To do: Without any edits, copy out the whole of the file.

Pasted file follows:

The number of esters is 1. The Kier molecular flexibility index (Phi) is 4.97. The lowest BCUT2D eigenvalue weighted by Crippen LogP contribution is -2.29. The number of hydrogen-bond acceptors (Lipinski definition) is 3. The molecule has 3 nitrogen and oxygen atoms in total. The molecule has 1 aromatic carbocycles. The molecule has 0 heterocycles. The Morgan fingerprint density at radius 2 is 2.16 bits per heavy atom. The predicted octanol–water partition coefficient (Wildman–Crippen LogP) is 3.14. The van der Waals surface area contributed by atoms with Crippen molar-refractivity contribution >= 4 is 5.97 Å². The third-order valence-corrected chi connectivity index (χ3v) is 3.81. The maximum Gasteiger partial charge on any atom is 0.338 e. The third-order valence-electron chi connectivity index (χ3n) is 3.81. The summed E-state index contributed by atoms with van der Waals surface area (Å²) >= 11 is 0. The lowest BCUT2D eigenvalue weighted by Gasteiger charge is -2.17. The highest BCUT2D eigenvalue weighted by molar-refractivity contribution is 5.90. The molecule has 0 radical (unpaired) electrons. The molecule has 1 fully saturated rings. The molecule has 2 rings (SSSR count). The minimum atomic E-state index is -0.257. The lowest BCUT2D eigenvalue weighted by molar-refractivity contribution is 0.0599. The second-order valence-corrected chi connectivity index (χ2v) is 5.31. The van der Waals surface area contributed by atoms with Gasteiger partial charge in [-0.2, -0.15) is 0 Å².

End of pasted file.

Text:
The number of esters is 1. The Kier molecular flexibility index (Phi) is 4.97. The lowest BCUT2D eigenvalue weighted by Crippen LogP contribution is -2.29. The number of hydrogen-bond acceptors (Lipinski definition) is 3. The molecule has 3 nitrogen and oxygen atoms in total. The molecule has 1 aromatic carbocycles. The molecule has 0 heterocycles. The Morgan fingerprint density at radius 2 is 2.16 bits per heavy atom. The predicted octanol–water partition coefficient (Wildman–Crippen LogP) is 3.14. The van der Waals surface area contributed by atoms with Crippen molar-refractivity contribution >= 4 is 5.97 Å². The third-order valence-corrected chi connectivity index (χ3v) is 3.81. The maximum Gasteiger partial charge on any atom is 0.338 e. The third-order valence-electron chi connectivity index (χ3n) is 3.81. The summed E-state index contributed by atoms with van der Waals surface area (Å²) >= 11 is 0. The lowest BCUT2D eigenvalue weighted by Gasteiger charge is -2.17. The highest BCUT2D eigenvalue weighted by molar-refractivity contribution is 5.90. The molecule has 0 radical (unpaired) electrons. The molecule has 1 fully saturated rings. The molecule has 2 rings (SSSR count). The minimum atomic E-state index is -0.257. The lowest BCUT2D eigenvalue weighted by molar-refractivity contribution is 0.0599. The second-order valence-corrected chi connectivity index (χ2v) is 5.31. The van der Waals surface area contributed by atoms with Gasteiger partial charge in [-0.2, -0.15) is 0 Å².